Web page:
Stepping into the Media Arts Center, a grin spreads across Paly custodian Albert Hildago’s face.
Along with the spotless tables and trash-free surfaces, he sees all of his efforts reminding students to remember to clean up after themselves paying off, and wishes to continue to make changes like this all over the Paly campus.
Hildago has worked as a custodian at Paly since 1997, being first introduced to Palo Alto Unified School District through his father-in-law, who worked at Gunn High School as a custodian as well.
Hildago started his career in the District 21 years ago at Gunn. He then transferred to Escondido Elementary School, then Walter Hays, then Fletcher Middle School, and finally found his place at Paly.
Hildago said working at all of these schools has given him the chance to build connections that might not have formed had he only worked in one location.
“When I worked at Walter Hays, [the students] were all elementary school kids. Coming here to Paly, they were all here, juniors or seniors, it was cool to see everyone grow up, looking forward to college.”
According to Hildago, his favorite part of the job is the community and being comfortable with everybody.
He often recognizes parents of students who went to the elementary schools he worked at previously and strikes up conversations with them.
One example of a student Hildago has connected with is Paly alum and former Campanile writer Raj Lele, who first met Hildago when he was in elementary school at Walter Hays and connected with him again at production last year.
“He’s just a fun spirited guy, not one of those janitors who just kind of kept to himself and was always trying to be involved with the students. He was probably one of the best Paly has ever seen, he was great at what he did and just a nice guy to be around.”
Journalsim teacher Brian Wilson has become well acquainted with Hilgado over the past two years, working with him extensively in the MAC, where production for Paly journalism publications takes place.
“[Hildago] cares about students, he cares about his colleagues and about the building in ways that put him in a spot where it’s more than just a job,” Wilsonsaid. “He’s actually someone who excels at his job, in part because he cares so much about the people in the building.”
But after all the students leave at the end of the day, Hildago’s day is not even half over. He works at another job from 7 a.m. to noon as part of the global security team at Apple’s headquarters in Cupertino, then comes to Paly to work at 3 p.m. until 11 p.m.
Though Hildago said he could not say much about his job with Apple due to a non-disclosure agreement, he said it is a great job that shows him the difference in culture between a corporate, high-intensity work environment and the more casual world of Paly.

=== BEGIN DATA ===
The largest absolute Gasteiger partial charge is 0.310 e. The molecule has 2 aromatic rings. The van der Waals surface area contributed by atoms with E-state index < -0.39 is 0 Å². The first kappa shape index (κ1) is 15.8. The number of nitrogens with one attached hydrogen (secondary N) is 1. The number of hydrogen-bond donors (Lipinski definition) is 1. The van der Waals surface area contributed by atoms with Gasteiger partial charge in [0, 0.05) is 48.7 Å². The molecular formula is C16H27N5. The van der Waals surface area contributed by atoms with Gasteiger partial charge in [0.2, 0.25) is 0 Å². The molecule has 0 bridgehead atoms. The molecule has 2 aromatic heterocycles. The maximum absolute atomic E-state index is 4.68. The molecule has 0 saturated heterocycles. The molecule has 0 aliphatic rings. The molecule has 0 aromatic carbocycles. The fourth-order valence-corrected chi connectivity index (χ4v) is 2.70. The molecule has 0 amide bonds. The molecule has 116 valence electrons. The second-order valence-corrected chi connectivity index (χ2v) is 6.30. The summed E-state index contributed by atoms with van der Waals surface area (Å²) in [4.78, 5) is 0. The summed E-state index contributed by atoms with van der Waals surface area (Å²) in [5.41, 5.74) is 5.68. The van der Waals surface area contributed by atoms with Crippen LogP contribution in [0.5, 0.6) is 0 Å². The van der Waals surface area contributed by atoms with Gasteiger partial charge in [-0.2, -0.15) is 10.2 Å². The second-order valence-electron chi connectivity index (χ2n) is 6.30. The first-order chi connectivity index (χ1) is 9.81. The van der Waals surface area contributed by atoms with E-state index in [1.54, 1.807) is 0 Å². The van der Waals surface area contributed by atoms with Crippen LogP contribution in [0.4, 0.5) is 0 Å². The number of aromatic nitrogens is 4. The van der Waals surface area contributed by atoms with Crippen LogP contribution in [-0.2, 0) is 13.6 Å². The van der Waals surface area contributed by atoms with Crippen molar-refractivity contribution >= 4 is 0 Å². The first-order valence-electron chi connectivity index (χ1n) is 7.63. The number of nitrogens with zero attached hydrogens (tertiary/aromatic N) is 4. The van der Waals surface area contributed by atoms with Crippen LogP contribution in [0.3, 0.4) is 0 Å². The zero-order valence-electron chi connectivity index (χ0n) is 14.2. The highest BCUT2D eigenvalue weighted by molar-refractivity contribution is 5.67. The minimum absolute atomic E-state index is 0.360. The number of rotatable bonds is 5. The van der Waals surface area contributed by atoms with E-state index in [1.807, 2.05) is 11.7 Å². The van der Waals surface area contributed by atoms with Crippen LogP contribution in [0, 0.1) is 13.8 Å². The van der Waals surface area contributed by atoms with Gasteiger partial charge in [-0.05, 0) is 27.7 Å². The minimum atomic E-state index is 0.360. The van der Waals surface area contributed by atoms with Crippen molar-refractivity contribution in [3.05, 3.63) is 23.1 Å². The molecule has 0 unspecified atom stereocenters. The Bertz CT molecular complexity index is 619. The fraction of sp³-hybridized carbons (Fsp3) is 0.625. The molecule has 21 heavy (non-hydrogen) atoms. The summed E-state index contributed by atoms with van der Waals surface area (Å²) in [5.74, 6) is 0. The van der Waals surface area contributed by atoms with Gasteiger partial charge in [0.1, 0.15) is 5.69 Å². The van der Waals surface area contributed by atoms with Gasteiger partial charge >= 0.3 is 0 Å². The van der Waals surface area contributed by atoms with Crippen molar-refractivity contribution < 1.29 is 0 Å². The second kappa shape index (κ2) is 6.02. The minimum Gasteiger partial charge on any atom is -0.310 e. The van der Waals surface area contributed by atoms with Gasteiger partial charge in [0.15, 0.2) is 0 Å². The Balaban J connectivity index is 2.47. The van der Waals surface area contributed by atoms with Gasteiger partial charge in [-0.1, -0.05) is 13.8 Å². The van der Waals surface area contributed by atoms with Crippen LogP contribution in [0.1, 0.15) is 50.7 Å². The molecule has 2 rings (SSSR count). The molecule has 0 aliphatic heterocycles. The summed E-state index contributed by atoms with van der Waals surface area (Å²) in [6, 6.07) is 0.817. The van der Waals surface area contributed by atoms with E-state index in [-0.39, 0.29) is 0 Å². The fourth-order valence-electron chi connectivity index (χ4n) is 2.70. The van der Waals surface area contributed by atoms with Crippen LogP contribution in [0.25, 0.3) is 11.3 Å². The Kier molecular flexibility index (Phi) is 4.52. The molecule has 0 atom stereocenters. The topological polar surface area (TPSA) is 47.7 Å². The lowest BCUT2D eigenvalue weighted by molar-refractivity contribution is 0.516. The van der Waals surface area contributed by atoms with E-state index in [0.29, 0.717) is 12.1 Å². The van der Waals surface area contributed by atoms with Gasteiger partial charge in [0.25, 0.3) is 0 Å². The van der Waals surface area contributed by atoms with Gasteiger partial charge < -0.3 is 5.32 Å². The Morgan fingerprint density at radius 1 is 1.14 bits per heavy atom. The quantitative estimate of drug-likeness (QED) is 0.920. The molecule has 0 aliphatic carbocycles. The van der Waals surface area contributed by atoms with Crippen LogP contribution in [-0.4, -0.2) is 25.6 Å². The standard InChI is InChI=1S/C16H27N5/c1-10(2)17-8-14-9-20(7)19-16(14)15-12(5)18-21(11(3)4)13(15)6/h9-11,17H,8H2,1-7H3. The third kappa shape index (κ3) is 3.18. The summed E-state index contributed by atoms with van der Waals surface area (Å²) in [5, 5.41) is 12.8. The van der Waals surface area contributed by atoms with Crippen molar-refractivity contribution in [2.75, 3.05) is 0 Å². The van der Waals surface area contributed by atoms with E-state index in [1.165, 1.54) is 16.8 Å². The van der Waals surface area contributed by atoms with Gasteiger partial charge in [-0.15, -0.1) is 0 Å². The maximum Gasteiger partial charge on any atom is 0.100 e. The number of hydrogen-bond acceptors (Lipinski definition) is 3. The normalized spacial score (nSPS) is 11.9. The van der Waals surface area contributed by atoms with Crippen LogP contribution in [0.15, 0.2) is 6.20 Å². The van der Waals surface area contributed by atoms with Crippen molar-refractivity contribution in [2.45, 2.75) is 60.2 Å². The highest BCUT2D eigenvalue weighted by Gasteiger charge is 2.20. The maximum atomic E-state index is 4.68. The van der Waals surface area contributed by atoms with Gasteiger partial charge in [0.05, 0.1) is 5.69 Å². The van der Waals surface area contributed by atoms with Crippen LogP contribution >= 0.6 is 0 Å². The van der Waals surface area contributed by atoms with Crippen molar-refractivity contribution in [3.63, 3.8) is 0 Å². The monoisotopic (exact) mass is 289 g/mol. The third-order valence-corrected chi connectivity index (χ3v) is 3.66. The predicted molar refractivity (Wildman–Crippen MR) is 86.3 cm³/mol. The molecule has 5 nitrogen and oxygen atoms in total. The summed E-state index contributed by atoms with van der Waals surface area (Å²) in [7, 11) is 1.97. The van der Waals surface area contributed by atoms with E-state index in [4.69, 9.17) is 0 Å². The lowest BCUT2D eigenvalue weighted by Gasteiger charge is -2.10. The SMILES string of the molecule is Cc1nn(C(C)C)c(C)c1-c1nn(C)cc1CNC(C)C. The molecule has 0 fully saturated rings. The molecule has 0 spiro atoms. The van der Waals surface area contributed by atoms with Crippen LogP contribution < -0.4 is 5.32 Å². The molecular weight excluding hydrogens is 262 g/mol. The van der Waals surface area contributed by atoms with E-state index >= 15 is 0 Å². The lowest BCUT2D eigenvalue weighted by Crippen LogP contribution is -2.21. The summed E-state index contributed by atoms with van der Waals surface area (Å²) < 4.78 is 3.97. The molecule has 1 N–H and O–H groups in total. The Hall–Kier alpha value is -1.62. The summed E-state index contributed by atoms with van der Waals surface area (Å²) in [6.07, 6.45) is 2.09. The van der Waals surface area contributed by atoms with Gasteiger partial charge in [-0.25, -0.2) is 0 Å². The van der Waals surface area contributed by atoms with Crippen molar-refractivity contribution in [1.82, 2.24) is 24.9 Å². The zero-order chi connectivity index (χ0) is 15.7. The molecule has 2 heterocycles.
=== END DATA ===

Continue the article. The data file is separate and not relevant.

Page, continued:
The contrast between his two jobs provides him with a greater appreciation for both cultures.
When asked why he has both jobs, Hildago responded, “Number one, because we’re in Silicon Valley; everything’s expensive. And number two, I needed a change, I wanted another occupation and I had time to do it,” Hildago said.
As to why Hildago continues to work at Paly, he said,“It’s more like a family when I come here. It’s a little more homey, I feel comfortable being here. And I think over time, with Apple, it’ll happen too.”
Hildago works Monday through Friday on this heavy schedule, but makes sure to keep his weekends free for his family, including his two kids. He has a 24-year-old in the Navy and the other a senior at Bellarmine College Preparatory.
“I still have family, little ones growing up, and they want me to be at their birthday parties and it’s kinda hard to say no. With that said, I just knew I had to get the weekends off to attend all of my family functions.”
But even with all of the strenuous work, Hildago finds the best in the job, with one of the most memorable parts of working at Paly is graduation.
“I will never forget the graduations,” Hildago said. “[They play] a big part, working the year with the kids and you come to this one last day and they’re graduating as seniors and this is probably the last day you will see them. Throughout the years, you make this connection with them and all of a sudden they’re gone. They would come up to me and say, ‘Albert, thank you very much.’ And I’m just doing my job.”
In addition to chatting with students, Hildago has also built relationships within the custodial team. “I was a really young person [when I first started] and most of the guys here were [a lot] older,” Wes Sleck, one of Hildago’s coworkers for the past decade, said. “He was one of the only people who was really nice and really helped me when I got here… he is always willing to help, always in a good mood and always smiling,” Sleck said.
Custodians have the tendency to be overlooked and underappreciated, but Hildago says that this has gotten better over the years, with PTA dinners and finally getting more of the recognition and acknowledgement they deserve.
“One thing I want to say is this [group’s] teamwork is phenomenal,” Hildago said. “We’re here to get the job done, but at the same time we would like to see, not recognition in terms of awards or anything, but if the students see what we do around here, we’re pretty much like the backbone of the staff, you know. Support your custodians. Acknowledge them a bit more and be accountable for your own stuff.”